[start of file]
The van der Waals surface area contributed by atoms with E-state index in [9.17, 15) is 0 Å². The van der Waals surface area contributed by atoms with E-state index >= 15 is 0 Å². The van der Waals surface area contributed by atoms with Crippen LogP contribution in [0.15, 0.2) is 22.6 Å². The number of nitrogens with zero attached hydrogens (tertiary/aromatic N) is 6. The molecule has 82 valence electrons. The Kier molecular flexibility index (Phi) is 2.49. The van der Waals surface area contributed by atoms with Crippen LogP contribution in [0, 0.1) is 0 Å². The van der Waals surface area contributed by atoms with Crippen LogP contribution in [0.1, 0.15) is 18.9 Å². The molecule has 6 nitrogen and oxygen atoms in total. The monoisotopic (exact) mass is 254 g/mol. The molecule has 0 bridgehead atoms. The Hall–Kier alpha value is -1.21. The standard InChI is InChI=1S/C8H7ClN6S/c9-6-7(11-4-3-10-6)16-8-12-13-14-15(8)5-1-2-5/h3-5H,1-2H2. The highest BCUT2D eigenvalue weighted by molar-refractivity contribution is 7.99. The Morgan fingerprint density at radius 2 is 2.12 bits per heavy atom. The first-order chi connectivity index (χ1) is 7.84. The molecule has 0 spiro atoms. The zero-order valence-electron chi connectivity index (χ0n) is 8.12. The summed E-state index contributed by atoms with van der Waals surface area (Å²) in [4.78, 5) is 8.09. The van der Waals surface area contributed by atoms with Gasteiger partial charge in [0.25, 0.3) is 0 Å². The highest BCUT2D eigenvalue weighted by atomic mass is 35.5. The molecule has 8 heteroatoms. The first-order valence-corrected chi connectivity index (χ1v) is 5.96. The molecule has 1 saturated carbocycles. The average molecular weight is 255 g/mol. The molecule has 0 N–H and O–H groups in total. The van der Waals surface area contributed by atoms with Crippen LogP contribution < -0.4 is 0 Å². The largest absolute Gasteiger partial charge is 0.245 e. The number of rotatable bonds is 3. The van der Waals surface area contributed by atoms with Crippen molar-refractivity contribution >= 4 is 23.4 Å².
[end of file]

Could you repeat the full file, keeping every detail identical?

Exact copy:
The van der Waals surface area contributed by atoms with E-state index in [9.17, 15) is 0 Å². The van der Waals surface area contributed by atoms with E-state index >= 15 is 0 Å². The van der Waals surface area contributed by atoms with Crippen LogP contribution in [0.15, 0.2) is 22.6 Å². The number of nitrogens with zero attached hydrogens (tertiary/aromatic N) is 6. The molecule has 82 valence electrons. The Kier molecular flexibility index (Phi) is 2.49. The van der Waals surface area contributed by atoms with Crippen LogP contribution in [0, 0.1) is 0 Å². The van der Waals surface area contributed by atoms with Crippen LogP contribution in [0.1, 0.15) is 18.9 Å². The molecule has 6 nitrogen and oxygen atoms in total. The monoisotopic (exact) mass is 254 g/mol. The molecule has 0 bridgehead atoms. The Hall–Kier alpha value is -1.21. The standard InChI is InChI=1S/C8H7ClN6S/c9-6-7(11-4-3-10-6)16-8-12-13-14-15(8)5-1-2-5/h3-5H,1-2H2. The highest BCUT2D eigenvalue weighted by molar-refractivity contribution is 7.99. The Morgan fingerprint density at radius 2 is 2.12 bits per heavy atom. The first-order chi connectivity index (χ1) is 7.84. The molecule has 0 spiro atoms. The zero-order valence-electron chi connectivity index (χ0n) is 8.12. The summed E-state index contributed by atoms with van der Waals surface area (Å²) in [4.78, 5) is 8.09. The van der Waals surface area contributed by atoms with Gasteiger partial charge in [0.25, 0.3) is 0 Å². The highest BCUT2D eigenvalue weighted by atomic mass is 35.5. The molecule has 8 heteroatoms. The first-order valence-corrected chi connectivity index (χ1v) is 5.96. The molecule has 1 saturated carbocycles. The average molecular weight is 255 g/mol. The molecule has 0 N–H and O–H groups in total. The van der Waals surface area contributed by atoms with Crippen LogP contribution < -0.4 is 0 Å². The largest absolute Gasteiger partial charge is 0.245 e. The number of rotatable bonds is 3. The van der Waals surface area contributed by atoms with Crippen molar-refractivity contribution >= 4 is 23.4 Å².